Road Claims 2 Teen Lives Less Than 24 Hours Apart

Funk Road outside Calhan, the site of two fatal crashes within hours.
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A small town is in mourning after two young lives were claimed on the same stretch of rural road.

Jae Ellis, 14, and Tiffany O'Neill, 16, were killed less than 24 hours apart in car crashes on Funk Road, a rough dirt road outside Calhan. Both girls were students at Calhan High School.

Those in the tight-knit community say they're floored that tragedy could have struck in such a devastating way twice.

"Two kids from Calhan, one day's just too much," Martha Garnett said.

Garnett knows the Ellis family well, including Jae's 16-year-old brother Jourdan, who was badly injured in the crash that killed his sister.

"Jae was just this bubbly, giggly just couldn't help but laugh with her. We're going to miss her a lot," Garnett said.

Jourdan and Jae were driving home after Jourdan's football practice Wednesday evening when he lost control and went off the road, hitting a fence. Jae died at the scene. Jourdan was transported to Memorial Hospital, where he underwent surgery for life-threatening injuries.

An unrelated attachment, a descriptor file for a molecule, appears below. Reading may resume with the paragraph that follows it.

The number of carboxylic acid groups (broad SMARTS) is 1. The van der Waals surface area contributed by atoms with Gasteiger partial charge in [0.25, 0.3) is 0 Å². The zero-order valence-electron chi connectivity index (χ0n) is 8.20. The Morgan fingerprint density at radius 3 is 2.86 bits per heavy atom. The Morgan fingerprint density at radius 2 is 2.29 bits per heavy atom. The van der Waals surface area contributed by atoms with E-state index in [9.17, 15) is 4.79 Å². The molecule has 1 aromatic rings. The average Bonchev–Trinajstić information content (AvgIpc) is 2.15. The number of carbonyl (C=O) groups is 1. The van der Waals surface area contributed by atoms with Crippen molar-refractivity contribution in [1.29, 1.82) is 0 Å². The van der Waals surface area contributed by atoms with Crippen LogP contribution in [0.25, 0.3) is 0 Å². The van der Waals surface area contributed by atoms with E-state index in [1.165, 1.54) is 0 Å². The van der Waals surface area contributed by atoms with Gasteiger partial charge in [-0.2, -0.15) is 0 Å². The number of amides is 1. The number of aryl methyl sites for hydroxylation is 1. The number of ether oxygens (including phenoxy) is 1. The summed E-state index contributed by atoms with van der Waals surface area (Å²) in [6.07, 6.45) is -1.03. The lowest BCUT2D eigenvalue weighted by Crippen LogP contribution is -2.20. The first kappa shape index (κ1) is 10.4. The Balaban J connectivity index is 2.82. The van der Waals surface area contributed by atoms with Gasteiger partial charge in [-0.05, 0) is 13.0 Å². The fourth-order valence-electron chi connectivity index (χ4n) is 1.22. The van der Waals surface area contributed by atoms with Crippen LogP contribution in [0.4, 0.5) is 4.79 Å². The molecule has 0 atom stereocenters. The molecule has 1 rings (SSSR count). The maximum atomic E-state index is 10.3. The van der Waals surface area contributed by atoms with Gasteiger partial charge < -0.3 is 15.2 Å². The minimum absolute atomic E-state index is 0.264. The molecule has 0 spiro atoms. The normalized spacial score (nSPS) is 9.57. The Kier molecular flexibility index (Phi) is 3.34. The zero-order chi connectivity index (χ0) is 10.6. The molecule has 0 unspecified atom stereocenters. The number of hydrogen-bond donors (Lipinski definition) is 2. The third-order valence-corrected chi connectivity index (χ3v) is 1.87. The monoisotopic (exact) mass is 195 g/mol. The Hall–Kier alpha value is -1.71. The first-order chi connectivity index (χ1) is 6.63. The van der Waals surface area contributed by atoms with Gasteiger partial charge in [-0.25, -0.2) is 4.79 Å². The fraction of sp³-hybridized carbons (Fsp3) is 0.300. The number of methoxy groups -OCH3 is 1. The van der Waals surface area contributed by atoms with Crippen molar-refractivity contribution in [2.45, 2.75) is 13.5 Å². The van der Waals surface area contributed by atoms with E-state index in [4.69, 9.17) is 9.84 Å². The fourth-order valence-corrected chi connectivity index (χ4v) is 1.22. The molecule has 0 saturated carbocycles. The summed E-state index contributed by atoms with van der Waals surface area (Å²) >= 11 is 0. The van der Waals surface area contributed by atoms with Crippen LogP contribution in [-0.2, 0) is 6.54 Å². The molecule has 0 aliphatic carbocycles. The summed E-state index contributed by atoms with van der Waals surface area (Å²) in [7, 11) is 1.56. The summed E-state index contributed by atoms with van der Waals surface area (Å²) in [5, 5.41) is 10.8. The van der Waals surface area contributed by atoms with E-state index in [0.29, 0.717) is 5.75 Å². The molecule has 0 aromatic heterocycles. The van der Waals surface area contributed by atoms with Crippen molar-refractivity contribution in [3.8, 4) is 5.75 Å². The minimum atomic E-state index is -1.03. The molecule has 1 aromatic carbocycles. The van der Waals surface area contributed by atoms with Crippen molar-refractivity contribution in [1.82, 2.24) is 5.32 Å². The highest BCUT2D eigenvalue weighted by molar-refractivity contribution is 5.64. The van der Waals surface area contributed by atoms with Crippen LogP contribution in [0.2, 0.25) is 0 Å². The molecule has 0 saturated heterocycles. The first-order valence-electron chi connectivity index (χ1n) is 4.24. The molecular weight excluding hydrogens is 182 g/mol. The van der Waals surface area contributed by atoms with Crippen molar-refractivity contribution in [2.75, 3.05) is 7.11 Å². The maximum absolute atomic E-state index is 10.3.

"They dropped off our daughter, then not even a half-mile down the road...I don't know what happened...he just lost control," a visibly grief-stricken Garnett told 11 News.

A crisis team set up at Calhan schools Thursday to be on hand to help students cope with what had happened to their classmate. Already mourning Jae, the community never dreamed the road would claim another life so quickly. But tragedy struck again later Thursday morning when Tiffany lost control in the same spot that Jourdan had, rolling her car twice and then hitting the same fence.

"Tiffany...we lost her too," Garnett said. She told 11 News both losses are heartbreaking for the Calhan school and community.

11 News has been reaching out to officials, working to learn why this particular spot is so deadly to motorists. A spokesman with El Paso County tells 11 News he doesn't have specifics yet for Funk Road, but that accidents on low traffic roads often stem from over-confidence and complacency when there are no other cars on the road.

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